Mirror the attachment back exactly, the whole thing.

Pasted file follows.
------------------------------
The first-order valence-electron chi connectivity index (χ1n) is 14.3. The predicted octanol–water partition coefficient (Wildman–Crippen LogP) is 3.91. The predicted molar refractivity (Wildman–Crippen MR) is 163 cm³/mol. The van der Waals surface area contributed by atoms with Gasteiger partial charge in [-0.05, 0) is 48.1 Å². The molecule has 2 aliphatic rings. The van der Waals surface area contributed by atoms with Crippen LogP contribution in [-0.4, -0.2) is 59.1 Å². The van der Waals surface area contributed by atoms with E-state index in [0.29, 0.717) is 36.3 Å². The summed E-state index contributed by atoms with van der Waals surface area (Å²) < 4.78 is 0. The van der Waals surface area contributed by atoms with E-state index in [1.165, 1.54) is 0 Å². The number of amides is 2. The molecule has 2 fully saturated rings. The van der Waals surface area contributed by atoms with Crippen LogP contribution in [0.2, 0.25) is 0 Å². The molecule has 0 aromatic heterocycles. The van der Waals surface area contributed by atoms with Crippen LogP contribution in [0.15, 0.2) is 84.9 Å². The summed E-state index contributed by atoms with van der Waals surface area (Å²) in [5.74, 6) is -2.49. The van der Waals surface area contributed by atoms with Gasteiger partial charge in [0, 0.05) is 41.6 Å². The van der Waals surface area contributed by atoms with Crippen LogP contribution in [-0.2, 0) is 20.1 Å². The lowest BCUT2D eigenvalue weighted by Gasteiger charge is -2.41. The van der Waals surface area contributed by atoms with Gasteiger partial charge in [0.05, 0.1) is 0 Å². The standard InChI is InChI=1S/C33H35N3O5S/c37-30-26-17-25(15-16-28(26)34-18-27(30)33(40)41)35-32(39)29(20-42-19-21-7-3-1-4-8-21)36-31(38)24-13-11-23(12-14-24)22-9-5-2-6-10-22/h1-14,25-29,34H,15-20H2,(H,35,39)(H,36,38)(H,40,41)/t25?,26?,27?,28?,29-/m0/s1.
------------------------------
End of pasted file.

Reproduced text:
The first-order valence-electron chi connectivity index (χ1n) is 14.3. The predicted octanol–water partition coefficient (Wildman–Crippen LogP) is 3.91. The predicted molar refractivity (Wildman–Crippen MR) is 163 cm³/mol. The van der Waals surface area contributed by atoms with Gasteiger partial charge in [-0.05, 0) is 48.1 Å². The molecule has 2 aliphatic rings. The van der Waals surface area contributed by atoms with Crippen LogP contribution in [-0.4, -0.2) is 59.1 Å². The van der Waals surface area contributed by atoms with E-state index in [0.29, 0.717) is 36.3 Å². The summed E-state index contributed by atoms with van der Waals surface area (Å²) < 4.78 is 0. The van der Waals surface area contributed by atoms with E-state index in [1.165, 1.54) is 0 Å². The number of amides is 2. The molecule has 2 fully saturated rings. The van der Waals surface area contributed by atoms with Crippen LogP contribution in [0.2, 0.25) is 0 Å². The molecule has 0 aromatic heterocycles. The van der Waals surface area contributed by atoms with Crippen LogP contribution in [0.15, 0.2) is 84.9 Å². The summed E-state index contributed by atoms with van der Waals surface area (Å²) in [5.74, 6) is -2.49. The van der Waals surface area contributed by atoms with Gasteiger partial charge in [0, 0.05) is 41.6 Å². The van der Waals surface area contributed by atoms with Crippen LogP contribution in [-0.2, 0) is 20.1 Å². The lowest BCUT2D eigenvalue weighted by Gasteiger charge is -2.41. The van der Waals surface area contributed by atoms with Gasteiger partial charge in [0.05, 0.1) is 0 Å². The standard InChI is InChI=1S/C33H35N3O5S/c37-30-26-17-25(15-16-28(26)34-18-27(30)33(40)41)35-32(39)29(20-42-19-21-7-3-1-4-8-21)36-31(38)24-13-11-23(12-14-24)22-9-5-2-6-10-22/h1-14,25-29,34H,15-20H2,(H,35,39)(H,36,38)(H,40,41)/t25?,26?,27?,28?,29-/m0/s1.